Det Gda Donoghue said €1,275 in cash was found in Mr Whelan's pocket and after caution the accused told gardai that he got the money from "up his Swiss roll, up his arse" and told them to keep it.

The witness said the second item discovered was a receipt in Mr Whelan's name for €2,140 for the hotel, which the accused told gardai he had got from his life savings. The next item seized was an Audemers Piguet Royal Oak Gentleman's watch, which was valued at €28,000 and found on the accused's hand, said the detective.

A tick list was recovered with words such as "jacket", "nasty" and "duck", which the detective said were all code names for controlled drugs.

A number of mobile phones including a BQ Aquaris were seized, said the witness, which he believed the accused had on him to assist in drug trafficking offences. Cocaine and cannabis were also recovered from the bedroom, Det Gda Donoghue said.

Mr Whelan was not arrested after a search of the hotel room and a money laundering investigation started, said the detective.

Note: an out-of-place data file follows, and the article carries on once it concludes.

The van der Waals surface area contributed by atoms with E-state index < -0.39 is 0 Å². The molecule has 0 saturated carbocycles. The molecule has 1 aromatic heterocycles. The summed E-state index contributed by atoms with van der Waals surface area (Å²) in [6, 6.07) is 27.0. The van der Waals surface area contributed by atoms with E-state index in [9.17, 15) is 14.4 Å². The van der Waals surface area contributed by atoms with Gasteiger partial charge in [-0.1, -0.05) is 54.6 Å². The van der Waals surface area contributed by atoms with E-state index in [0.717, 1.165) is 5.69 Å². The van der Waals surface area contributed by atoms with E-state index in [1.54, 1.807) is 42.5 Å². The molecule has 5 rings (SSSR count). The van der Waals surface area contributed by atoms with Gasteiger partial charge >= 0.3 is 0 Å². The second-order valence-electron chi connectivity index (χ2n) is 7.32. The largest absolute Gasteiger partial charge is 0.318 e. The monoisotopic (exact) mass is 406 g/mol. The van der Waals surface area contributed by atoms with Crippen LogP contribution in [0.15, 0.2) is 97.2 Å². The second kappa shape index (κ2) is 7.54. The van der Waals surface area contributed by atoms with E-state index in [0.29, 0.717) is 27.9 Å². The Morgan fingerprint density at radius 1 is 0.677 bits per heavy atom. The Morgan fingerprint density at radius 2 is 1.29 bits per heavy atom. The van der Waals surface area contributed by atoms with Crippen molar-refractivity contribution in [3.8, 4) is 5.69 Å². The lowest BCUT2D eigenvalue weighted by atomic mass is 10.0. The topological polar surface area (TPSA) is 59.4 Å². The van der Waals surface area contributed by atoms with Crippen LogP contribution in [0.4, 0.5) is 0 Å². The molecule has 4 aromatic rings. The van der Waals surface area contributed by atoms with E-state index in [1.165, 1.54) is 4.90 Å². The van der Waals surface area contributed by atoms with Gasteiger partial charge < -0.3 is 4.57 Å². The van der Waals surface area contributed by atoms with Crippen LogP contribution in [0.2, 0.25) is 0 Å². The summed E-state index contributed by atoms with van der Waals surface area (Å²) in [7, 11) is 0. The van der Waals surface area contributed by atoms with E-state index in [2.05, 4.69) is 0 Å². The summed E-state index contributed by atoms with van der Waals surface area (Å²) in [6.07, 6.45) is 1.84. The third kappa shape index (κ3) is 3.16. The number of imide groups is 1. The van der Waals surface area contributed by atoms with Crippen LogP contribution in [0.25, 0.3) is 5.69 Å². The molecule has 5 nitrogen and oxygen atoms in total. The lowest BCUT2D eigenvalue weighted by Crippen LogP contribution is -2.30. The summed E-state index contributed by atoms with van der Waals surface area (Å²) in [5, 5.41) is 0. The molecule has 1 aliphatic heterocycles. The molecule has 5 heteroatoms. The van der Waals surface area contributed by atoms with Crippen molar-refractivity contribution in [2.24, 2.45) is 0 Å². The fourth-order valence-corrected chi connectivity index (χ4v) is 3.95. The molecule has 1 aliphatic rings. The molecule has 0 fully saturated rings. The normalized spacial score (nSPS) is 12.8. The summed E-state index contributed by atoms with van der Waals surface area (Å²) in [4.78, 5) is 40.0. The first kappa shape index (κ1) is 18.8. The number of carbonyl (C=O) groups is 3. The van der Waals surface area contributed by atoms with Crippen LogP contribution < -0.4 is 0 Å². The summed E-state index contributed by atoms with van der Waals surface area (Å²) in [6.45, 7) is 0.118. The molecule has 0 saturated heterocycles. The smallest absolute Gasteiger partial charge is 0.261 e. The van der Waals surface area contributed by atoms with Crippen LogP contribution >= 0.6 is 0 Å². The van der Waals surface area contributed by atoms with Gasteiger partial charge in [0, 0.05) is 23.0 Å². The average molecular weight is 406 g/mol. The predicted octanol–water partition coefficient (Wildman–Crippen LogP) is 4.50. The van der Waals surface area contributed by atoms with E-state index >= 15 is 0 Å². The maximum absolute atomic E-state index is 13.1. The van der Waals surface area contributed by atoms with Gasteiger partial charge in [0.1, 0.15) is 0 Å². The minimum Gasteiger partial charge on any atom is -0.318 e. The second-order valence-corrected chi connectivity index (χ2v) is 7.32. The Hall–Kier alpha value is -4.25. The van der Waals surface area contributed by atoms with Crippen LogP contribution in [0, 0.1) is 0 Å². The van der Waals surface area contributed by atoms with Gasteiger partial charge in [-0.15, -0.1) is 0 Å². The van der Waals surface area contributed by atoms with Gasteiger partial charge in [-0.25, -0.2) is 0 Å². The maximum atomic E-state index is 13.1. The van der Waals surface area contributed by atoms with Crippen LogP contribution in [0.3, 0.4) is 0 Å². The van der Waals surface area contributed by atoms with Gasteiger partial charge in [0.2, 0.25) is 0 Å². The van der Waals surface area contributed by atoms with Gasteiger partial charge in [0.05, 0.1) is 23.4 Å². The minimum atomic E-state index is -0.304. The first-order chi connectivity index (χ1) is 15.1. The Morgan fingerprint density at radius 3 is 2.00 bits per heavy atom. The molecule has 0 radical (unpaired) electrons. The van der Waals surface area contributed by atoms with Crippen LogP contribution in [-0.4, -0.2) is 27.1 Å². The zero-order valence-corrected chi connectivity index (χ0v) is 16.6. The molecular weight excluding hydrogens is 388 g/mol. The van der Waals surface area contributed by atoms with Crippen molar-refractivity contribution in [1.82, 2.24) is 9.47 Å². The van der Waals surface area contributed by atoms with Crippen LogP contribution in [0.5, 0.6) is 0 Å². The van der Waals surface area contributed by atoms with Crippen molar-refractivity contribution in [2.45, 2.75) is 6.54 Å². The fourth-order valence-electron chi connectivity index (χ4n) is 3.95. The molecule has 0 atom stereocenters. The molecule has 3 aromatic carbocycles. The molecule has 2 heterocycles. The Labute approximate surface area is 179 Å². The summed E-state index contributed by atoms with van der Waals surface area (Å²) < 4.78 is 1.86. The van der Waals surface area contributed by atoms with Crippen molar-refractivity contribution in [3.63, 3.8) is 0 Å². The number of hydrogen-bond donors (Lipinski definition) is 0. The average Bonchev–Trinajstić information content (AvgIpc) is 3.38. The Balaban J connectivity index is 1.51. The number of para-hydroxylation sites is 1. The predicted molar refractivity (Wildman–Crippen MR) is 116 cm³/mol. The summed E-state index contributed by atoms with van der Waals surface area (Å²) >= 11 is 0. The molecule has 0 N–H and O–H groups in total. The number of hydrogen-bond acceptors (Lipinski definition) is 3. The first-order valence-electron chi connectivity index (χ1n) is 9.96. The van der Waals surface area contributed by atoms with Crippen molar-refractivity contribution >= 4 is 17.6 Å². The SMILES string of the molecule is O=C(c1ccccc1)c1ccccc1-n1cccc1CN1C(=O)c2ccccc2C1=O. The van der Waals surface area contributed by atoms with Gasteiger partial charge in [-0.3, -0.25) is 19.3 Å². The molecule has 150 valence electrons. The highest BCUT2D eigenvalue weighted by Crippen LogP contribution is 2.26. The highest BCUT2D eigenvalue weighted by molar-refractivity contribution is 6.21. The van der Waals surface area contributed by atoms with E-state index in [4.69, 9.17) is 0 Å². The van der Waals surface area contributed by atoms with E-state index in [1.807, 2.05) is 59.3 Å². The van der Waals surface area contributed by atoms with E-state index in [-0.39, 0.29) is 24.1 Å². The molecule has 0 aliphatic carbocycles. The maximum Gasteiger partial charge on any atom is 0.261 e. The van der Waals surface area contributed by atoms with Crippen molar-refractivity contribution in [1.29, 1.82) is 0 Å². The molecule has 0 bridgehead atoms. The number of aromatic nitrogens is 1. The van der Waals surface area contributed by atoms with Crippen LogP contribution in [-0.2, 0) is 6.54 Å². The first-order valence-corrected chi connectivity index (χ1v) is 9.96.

On May 1 2019, the defendant's home was searched and he was arrested on suspicion of money laundering but later released without charge. During the search, the detective said gardai discovered that a substantial amount of work had been undertaken to refurbish his property and it was alleged that Mr Whelan had paid cash to upgrade the structure and internal fittings of the premises.

"An extremely high standard" of home improvements had been undertaken to refurbish the property, he added.

The detective said the maximum conviction for money laundering was 14 years in prison.

Det Gda Donoghue indicated he had a concern that the accused would interfere with witnesses in the case but said his main concern was that the defendant was a flight risk as he had access to "endless amounts of cash".

Ms Small said Mr Whelan's passport was seized from his family home on Clonard Road in Crumlin on May 1, 2019 and he had applied for a new one on June 12, 2019, saying he had lost his passport moving house. The detective said it was his belief that the accused was aware his original passport was in the possession of gardai on May 1 and it has not since been returned to the accused.

Ms Small asked the witness if his fears were allayed due to the fact that the accused is a father to four children. "My main fear is he is a flight risk despite that fact," he replied.